The Friday Report: July 20, 2018

Quick wrap up of a few hot topic newsworthy stories in the supply chain logistics industry

U.S. Ports at Record Highs but for How Long?

Across the United States, ports are reporting record volumes.  Talk and action on tariffs is increasing anxiety of manufacturers and retailers.  Eager to ensure a successful holiday season, some goods are being shipped ahead of schedule to ensure they can be in place before tariffs are imposed, whether by the U.S. government or as a result of retaliatory actions by other nations in response.

In May, automakers shipped vehicles in record numbers to get ahead of potential tariffs.  The ports of Baltimore, Jacksonville Florida and Brunswick Georgia, the three leading American ports for importing automobiles reported received 23,000 more vehicles than in 2017.  This was a 39% increase for Baltimore and 19% for Jacksonville for the month of May.

The increase in vehicles arriving in the U.S. was not preceded by an increase in sales.  American sales of some Asian and European autos such as BMX, Mercedes-Benz and Toyota are flat or in the negative this year,  Globally, automakers have been expediting delivery of vehicles to markets in which tariffs were scheduled to increase.

Although container volume at U.S. ports increased, industry experts have concerns about the longevity of the trend.  On July 18th , the CEO of the American Association of Port Authorities (AAPA), Kurt Nagle testified before the U.S. Senate Finance Committee’s Subcommittee on International Trade, Customs and Global Competitiveness.  During his testimony, Nagle voiced industry concerns that potential trade sanctions could end up costing jots at American ports and have a downstream effect on the global value chain.


Tariffs Target Soybeans and Increase Price of 1300 Products

It is a race against time.  Company executives bite their nails watching and waiting for news of when tariffs will be imposed and hope that the goods they need are in place beforehand.

It appears to be highly likely that shipping costs will increase.  Tariffs increase the cost of goods and this may lead to manufacturers and retailers ordering fewer products.  Fewer orders equates to reduced trade volume between countries.  With less volume, shipping costs rise on all goods.  The supply chain, trade and logistics industry will be the first to feel the effects of any trade wars.

Companies across the supply chain are bracing for tariffs and many are planning to initially absorb the added cost.  Some acknowledge that if tariffs increase beyond a certain point, the costs have to be passed on to consumers.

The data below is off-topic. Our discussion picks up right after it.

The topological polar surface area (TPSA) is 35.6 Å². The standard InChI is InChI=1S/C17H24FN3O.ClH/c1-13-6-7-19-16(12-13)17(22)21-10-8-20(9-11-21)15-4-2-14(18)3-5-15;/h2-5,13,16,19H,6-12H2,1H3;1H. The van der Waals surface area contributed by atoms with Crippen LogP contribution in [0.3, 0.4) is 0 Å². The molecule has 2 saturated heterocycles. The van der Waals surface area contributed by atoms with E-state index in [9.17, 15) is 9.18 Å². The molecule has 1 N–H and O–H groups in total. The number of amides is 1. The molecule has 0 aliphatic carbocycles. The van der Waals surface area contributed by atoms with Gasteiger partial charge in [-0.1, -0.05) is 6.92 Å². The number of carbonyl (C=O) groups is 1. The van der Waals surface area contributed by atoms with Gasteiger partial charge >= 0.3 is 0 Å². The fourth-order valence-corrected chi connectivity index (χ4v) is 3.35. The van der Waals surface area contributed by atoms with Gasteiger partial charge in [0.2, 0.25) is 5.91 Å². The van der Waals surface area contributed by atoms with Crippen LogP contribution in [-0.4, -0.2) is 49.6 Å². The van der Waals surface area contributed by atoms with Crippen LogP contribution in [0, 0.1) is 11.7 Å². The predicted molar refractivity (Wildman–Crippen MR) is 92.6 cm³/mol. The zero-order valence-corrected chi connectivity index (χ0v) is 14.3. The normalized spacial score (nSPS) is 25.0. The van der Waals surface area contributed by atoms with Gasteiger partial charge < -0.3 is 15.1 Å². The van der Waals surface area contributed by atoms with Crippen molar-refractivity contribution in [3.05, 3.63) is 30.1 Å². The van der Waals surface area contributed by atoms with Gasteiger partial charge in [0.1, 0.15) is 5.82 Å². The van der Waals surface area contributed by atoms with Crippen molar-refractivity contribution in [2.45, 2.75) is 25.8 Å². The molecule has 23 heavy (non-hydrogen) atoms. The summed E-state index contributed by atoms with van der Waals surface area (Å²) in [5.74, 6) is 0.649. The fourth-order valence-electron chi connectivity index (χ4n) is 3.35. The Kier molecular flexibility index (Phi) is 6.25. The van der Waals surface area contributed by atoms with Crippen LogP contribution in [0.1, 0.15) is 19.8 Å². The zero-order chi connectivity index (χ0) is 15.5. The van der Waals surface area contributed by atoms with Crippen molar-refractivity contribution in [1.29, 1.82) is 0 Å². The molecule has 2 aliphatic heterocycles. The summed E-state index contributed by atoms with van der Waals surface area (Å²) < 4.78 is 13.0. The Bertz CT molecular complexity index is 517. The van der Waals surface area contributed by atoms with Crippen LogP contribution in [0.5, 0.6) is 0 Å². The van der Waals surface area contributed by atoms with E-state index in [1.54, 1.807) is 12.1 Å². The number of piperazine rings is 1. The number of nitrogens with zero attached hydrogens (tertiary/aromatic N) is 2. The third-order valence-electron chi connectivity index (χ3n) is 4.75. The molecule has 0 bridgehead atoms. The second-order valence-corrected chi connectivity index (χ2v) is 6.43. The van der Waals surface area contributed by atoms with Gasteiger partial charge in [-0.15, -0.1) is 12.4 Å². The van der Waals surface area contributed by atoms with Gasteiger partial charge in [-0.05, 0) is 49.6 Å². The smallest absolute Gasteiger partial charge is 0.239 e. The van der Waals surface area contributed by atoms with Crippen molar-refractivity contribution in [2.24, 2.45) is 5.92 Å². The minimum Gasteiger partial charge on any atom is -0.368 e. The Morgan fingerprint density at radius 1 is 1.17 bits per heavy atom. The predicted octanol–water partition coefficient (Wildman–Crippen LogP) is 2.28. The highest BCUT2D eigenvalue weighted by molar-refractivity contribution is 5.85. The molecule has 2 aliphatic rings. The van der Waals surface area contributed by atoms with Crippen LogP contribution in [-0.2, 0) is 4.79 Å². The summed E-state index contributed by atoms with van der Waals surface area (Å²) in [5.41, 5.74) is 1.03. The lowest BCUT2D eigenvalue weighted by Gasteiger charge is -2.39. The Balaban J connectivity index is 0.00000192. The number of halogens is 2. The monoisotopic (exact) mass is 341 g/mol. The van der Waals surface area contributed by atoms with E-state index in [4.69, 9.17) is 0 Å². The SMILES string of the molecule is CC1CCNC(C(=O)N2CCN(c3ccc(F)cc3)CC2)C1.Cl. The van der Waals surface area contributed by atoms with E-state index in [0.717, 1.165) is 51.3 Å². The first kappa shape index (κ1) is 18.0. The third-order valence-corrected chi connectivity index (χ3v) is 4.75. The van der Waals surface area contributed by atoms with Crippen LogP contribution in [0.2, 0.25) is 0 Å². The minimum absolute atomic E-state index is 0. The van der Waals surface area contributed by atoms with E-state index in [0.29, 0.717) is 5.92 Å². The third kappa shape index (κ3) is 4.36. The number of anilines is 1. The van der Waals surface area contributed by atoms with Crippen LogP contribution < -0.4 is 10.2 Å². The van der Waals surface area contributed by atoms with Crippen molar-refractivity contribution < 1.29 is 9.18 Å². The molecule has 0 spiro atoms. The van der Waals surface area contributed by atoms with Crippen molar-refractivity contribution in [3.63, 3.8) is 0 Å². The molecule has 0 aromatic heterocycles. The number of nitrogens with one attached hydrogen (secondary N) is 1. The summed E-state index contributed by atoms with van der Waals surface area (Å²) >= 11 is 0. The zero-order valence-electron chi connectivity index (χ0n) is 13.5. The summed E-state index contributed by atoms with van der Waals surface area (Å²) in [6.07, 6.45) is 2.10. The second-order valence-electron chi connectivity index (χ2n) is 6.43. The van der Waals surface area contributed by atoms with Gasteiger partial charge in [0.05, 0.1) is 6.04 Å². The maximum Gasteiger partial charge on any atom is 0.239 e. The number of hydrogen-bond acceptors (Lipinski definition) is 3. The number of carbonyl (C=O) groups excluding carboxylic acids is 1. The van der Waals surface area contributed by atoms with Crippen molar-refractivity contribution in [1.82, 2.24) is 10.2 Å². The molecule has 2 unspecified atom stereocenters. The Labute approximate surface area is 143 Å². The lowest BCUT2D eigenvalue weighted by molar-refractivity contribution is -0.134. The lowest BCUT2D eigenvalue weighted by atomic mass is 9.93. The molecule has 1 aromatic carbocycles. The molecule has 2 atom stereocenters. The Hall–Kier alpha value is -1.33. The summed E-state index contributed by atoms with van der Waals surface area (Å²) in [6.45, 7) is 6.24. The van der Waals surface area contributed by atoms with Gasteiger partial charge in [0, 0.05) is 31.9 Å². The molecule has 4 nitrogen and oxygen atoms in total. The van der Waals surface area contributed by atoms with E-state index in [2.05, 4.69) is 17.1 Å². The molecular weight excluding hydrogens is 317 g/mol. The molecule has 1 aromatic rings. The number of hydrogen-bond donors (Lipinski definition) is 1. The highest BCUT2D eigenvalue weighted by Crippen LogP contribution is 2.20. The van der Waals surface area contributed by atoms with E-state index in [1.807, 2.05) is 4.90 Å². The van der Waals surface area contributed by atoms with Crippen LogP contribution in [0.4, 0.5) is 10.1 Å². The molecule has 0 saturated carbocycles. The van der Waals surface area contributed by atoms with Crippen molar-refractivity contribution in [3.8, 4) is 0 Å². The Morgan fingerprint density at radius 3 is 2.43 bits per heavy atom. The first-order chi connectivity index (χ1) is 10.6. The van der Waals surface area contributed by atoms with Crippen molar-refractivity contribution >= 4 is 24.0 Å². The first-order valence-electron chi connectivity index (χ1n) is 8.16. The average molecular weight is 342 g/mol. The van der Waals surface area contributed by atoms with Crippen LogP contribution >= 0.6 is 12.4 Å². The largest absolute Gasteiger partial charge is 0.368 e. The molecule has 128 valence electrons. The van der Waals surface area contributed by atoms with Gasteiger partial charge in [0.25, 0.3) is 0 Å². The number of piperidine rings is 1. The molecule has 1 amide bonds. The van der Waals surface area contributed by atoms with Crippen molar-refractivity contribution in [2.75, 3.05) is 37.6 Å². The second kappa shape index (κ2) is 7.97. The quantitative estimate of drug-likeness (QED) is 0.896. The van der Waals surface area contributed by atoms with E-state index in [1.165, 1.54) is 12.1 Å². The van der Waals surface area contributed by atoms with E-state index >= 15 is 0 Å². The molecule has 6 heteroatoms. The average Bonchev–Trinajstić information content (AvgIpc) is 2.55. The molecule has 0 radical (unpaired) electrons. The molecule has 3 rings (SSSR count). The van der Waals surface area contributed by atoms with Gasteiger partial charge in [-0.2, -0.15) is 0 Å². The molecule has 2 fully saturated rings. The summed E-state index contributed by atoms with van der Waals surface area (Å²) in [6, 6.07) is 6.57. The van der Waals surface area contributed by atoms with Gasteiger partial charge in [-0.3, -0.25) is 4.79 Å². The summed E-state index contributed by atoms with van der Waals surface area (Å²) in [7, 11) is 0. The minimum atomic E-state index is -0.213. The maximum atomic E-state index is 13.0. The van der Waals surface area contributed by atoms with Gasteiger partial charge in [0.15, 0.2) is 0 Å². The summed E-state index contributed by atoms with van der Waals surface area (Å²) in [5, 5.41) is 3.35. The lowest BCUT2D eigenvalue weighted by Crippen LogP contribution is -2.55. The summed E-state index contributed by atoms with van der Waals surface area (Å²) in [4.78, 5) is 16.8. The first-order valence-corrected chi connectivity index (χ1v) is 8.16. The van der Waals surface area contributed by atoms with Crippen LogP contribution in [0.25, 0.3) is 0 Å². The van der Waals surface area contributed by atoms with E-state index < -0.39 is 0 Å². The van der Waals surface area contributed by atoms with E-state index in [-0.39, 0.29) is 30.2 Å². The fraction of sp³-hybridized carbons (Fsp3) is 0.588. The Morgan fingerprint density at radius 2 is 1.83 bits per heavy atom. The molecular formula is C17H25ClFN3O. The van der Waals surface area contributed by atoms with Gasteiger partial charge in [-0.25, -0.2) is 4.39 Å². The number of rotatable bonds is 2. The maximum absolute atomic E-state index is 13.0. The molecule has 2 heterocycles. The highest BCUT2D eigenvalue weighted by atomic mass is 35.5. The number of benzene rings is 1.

In a global economy, companies frequently depend upon raw materials and components from other parts of the world.  If trade wars escalate, the supply of these goods may become less stable.  Other potential consequences could be reductions in quality of goods to save money. If the supply of goods becomes less reliable, this can affect manufacturing and eventual delivery of goods to customers.  According to CNN Money, approximately 1300 individual products recently became more expensive and the list of products seems to be growing.

For its part, China reduced its commitment to purchase 366,000 metric tons of soybeans for the season which ends August 31st and dropped 2019 purchases by 66,000 tons.  120,000 of the 366,000 metric tons were sold to other countries.  Globally, China is the largest importer of soybeans with nearly one third of the world’s demand. The big winner in the soybean trade war is Brazil which is already the world’s largest shipper of soybeans worldwide.  With its extensive soybean inventory, Brazil is able to fill the gap in American soybean shipments.  Brazil had a bumper crop of soybeans this year so supply is strong.  American soybean futures dropped 14 percent in June due to talk of tariffs.


FDA Issues New Guidance on Recalled Medicines

The Food and Drug Administration (FDA) announced an enhanced effort to expand transparency, empower consumers and improve public health by alerting the public more rapidly whenever FDA-regulated products are recalled.  FDA issues a weekly online Enforcement Report for public information.  FDA classifies the relative degree of health hazard related to the recalled product so that consumers can better understand the risk involved and take appropriate action.

As part of the process, the FDA provides guidance to companies regarding product recall strategies especially as this relates to the type and severity of the risk involved with the recalled product.

Because developing and presenting recall classifications can take weeks  or possibly even months, the FDA now will provide a new classification of recalled products, “not-yet-classified” recalls.  This includes product recalls of human drugs, foods and veterinary products in the weekly Enforcement Report.  This will be presented while the work involving product recall classification is ongoing.

This new standard does not impact FDA protocols for working with companies to ensure timely alerts across the supply chain.  The FDA will continually monitor company actions involving recalled products held by retailers, pharmacies, grocery stores, hospitals, etc.

In addition, the FDA has already began to post early summaries of correction or removal actions that involve serious issues involving medical devices in the Medical Device Recalls Database.

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